Most of the poems in this book worked extremely well for me in this sense. Sean O'Brien's new collection, 'November', is due from Picador in February. As far as I recall, I bombarded them with Heaney, Szymborska and Kipling, and talk about justice and politics expressed in poetry and art. They just seem like short paragraphs about children going to school. His mother, walking with a pan of ash from the fire, and his father among cattle and the noise of market, are transfigured, like inhabitants of a Virgilian underworld. This is number 242 of the very special and limited run of The Human Chain - with a cloth spine this edition sits in a beautiful slip case and is signed by Seamus Heaney.
Like his friend and contemporary Michael Longley, Heaney is the fortunate recipient of a Classical education. Be mindful of them as they stand and wait For the burn of the paid-out ropes to cool, Their slight lightheadedness and incredulity To pass, those ones who had known him all along. Hinting, but never direct, one senses that Heaney is describing the search for a proper burial suit. Signed by the author to the title page. He is a master of immediacy, of enabling the reader to see and feel and hear and taste.
I discovered a poem published in a mainstream woman's magazine about 'the troubles'. Even the ambiguous photograph on the jacket cover of this fine book -- human nerve? Obviously I was stuck by how a word that has no literal meaning can still make perfect sense, as long as the poem as a whole works. About this Item: Faber and Faber, London, 2010. The final letting go is the one-off loss of everything. His words carry tremendous authority and power.
In one sense his youthful sack-tossing days are over and will not come again. Heaney always gives a lot in his bracing, spare and language-rich lines, and this collection, an earthy and yet somehow tender encounter with mortality, is no different. The triple line, with its echo of terza rima, reels in and out, re-gathering to achieve the tension of resolution - a movement clearly suited to the alert, considering melodies that Heaney so often plays. So, in reading Human Chain, I was again dazzled by his subtlety. These are loamy, time-saturated poems, at once humble and exalted, taproots reaching into the underworld, flowers opening to the sun … Heaney puts faith in the actual, be it the wind, a kite, or an extended hand. But Heaney can be brighter, too. The answer, one hopes, is self-evident.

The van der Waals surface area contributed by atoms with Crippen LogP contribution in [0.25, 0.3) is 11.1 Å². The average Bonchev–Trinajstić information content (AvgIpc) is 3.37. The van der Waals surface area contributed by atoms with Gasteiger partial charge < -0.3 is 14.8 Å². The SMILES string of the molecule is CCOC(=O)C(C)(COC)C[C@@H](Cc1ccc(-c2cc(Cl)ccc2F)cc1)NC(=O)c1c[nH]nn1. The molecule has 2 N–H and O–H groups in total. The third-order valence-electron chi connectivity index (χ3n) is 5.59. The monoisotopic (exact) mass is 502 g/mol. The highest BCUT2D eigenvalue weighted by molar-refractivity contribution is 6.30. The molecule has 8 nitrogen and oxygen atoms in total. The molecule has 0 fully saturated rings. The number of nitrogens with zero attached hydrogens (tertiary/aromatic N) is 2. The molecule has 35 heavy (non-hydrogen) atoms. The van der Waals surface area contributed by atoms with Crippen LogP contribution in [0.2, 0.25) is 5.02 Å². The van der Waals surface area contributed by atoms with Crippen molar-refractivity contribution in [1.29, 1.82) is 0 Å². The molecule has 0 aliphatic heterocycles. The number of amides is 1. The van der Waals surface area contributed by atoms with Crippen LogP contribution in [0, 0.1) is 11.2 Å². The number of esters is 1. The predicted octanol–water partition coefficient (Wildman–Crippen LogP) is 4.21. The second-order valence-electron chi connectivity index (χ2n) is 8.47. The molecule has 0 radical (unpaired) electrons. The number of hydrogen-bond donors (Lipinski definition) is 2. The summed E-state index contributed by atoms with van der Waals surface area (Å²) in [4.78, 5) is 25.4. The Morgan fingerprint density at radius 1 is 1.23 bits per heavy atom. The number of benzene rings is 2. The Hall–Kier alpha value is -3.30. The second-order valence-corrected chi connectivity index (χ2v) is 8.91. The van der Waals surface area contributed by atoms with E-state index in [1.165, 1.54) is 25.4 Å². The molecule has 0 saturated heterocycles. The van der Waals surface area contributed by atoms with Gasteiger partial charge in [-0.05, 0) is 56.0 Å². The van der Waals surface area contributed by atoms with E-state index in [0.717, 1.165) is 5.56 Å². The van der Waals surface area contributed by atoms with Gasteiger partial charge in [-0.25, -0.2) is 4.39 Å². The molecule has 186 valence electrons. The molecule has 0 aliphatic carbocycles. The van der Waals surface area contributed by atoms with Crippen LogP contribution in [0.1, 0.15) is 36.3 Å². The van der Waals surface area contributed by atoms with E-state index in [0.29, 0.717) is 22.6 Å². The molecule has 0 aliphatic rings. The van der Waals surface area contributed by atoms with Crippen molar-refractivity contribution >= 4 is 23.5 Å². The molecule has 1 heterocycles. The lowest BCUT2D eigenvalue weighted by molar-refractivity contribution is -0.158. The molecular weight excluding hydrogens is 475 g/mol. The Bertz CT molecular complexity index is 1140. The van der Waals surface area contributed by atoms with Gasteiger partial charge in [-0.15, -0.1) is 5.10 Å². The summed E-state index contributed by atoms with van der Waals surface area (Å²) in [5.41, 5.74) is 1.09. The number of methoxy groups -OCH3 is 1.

The work itself must try to do so, conducted in the ethical spirit that Heaney's poems disclose. The Re-reading this, for the first time since Heaney's death, was a strange experience: ever-conscious that there was no more work to come, I found myself slowing down, not wanting it to end. Howev I found this book hidden in my filing cabinet in school today, and remembered that I had taught the title poem last year to explain how context matters to understand a situation. He adds drama to news clips. Yet his poetry does have layers.
These are poems about the chain of being and about how we're all linked. Can we ask any more of a poet than this? Dust Jacket Condition: Near Fine. And that makes all the difference. Rises, and my hand is like a spindle Unspooling, the kite a thin-stemmed flower Climbing and carrying, carrying farther, higher The longing in the breast and planted feet And gazing face and heart of the kite flier Until the string breaks and - separate, elate - The kite takes off, itself alone, a windfall. Frequently they're identified by name. Heaney casts vigorously about through moments in his life, from childhood through restless middle age. He remembers standing with his mother and father on Grove Hill among oaks and bluebells, and imagines forgotten details while reflecting on their steady love.
I fell in love with his poetic voice instantly. Plus, who among us isn't enchanted by a lilting Irish brogue? But of course everything must. Frequently they're identified by name. The other day I heard a dramatic reading of Lewis Carroll's Jabberwocky on the radio. And now it hovers, tugs, veers, dives askew, Lifts itself, goes with the wind until It rises to loud cheers from us below. I am a lover, rather than a scholar, of his work.
His words carry tremendous authority and power. Other poems display a Virgilian pietas for the dead--friends, neighbors, family--that is yet wholly and movingly vernacular. I feel older after having read these poems. As well as books them I am awe-struck in the presence of such great poetry written by such a masterful wielder of words. Though I'd probably put it a rank below his very best work, I have no hesitation in saying that I enjoyed 'Human Chain' more than any Heaney collection since 'The Haw Lantern'.
Heaney's voice and his experience and the Irish landscape, both ecological and political, are more than enough. I will read this collection again, but I want to be sure to have read the Aeneid first. It's awkward and really doesn't add anything to the poems. Heaney's parents have long figured in his work, and the new book opens with five poems which revisit them on an evening walk in the fields, or at a wedding meal. Seriously though, the fact is a lot of Heaney's references are lost on me providing yet another instance of the book being smarter than the reader. And that makes all the difference. The more musically exuberant manifestations of Heaney's skill are set aside here in favour of a bare simplicity of utterance which nonetheless performs a complex series of tasks.